James Naismith. (Wikimedia Commons)
This season’s NBA playoffs have produced some timely commentary by Nation sports correspondent Dave Zirin, whose recent basketball-related dispatches discussed the emergence of Jason Collins as the first openly gay major-sports player and defended the pundit Bill Simmons’s controversial comments about fans of the Memphis Grizzlies still being affected by the trauma of Martin Luther King Jr.’s assassination forty-five years ago. Zirin’s thoughtful reporting from the intersection of politics, sports and culture is unique in today’s highly stratified media environment.
And yet the coverage of basketball in the pages of The Nation has a long history. As early as 1935, a writer using the pseudonym Left Wing documented and decried “the growth of that extraordinary sport which for want of a better name is called basketball.” Wing noted that basketball was invented in 1891 by James Naismith, a physical education instructor at a YMCA in Springfield, Massachusetts, sarcastically adding:
Only a retainer of the Y could possibly have invented such a fiendish pastime, a game which in forty short years has been responsible for as many brawls, lost tempers, broken relations, fights, arguments, and discussions as any branch of athletics. Most of us are ashamed of our mistakes and try to hide them, but the inventor…actually boasts of the fact that basketball is played in countries as remote as Latvia, Turkey, Arabia, Madagascar, Uruguay, Bulgaria, and Korea.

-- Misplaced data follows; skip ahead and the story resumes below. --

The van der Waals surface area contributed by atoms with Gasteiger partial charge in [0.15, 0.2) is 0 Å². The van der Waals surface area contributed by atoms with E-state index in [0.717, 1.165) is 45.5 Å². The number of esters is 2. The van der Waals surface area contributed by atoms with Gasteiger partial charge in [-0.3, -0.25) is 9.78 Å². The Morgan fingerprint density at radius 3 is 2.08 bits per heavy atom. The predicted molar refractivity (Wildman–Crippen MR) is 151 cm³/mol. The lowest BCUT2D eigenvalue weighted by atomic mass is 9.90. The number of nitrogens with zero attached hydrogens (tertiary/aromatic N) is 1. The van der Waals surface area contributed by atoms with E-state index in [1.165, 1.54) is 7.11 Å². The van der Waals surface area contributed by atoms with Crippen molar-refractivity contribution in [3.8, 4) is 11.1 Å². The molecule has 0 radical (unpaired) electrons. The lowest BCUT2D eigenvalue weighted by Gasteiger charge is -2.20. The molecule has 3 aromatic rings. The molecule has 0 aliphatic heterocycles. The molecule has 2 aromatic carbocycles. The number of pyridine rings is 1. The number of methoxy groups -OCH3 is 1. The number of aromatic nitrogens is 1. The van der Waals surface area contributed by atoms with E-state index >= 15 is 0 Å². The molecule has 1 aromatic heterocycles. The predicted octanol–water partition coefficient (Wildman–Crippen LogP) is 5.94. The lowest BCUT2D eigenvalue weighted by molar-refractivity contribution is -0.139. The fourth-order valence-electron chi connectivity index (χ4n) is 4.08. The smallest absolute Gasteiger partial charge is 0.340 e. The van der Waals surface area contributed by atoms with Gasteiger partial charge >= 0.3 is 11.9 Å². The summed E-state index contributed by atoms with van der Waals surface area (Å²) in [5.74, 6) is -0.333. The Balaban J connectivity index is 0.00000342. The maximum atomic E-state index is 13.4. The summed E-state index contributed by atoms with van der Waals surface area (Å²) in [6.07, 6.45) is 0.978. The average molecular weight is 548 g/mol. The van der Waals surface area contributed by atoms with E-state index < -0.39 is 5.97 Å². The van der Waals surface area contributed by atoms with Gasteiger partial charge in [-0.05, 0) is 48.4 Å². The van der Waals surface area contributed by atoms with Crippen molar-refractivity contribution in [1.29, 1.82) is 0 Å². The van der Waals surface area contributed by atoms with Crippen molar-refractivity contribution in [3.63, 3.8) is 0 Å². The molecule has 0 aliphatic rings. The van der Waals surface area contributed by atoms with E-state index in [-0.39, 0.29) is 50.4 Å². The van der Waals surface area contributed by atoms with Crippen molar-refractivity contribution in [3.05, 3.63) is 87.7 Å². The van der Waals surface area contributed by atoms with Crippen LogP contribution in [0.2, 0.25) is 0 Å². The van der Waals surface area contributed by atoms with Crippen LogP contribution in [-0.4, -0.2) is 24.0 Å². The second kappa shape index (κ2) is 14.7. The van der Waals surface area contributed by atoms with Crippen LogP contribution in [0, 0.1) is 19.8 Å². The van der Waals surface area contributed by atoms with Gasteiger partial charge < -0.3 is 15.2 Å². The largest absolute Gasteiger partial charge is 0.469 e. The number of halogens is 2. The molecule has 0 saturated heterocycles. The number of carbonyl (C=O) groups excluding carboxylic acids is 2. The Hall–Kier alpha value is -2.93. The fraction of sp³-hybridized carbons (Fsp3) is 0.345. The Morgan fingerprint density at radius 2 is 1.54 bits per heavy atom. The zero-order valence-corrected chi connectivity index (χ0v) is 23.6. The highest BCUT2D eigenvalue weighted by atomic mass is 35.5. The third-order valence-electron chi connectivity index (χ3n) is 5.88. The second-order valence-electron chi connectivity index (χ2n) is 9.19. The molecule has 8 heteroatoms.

Wing went on to dismiss the game as “a sort of winter rival to football,” inferior to the older, more popular game because unlike football, “basketball is played in overheated gymnasiums or field houses, in a dusty, smoke-laden atmosphere conducive to anything except sport.”
The next major Nation article on basketball came in 1960, when the novelist Willard Manus wrote about the gambling scandals that had plagued the game throughout “the Fixed Fifties…this flabby decade.” As Manus wrote, bookies and athletes routinely conspired to fix the score of college basketball games in order to reap major gambling profits. “College basketball is, as it was ten years ago, a maggoty mess of moral hypocrisy, out-and-out dishonesty, side-of-the-mouth connivery,” Manus wrote. “The current scandal stands as an almost too-pat symbol of the moral journey to nowhere that college basketball is making.” Manus also paused to criticize professional basketball, whose rising popularity in the 1950s, he claimed, was directly due to fallout from the early ’50s college basketball fixing scandals and the contemporaneous rise of television. The same sports promoters who had profited illegally from the college scandals had colluded to professionalize their schemes, Manus explained: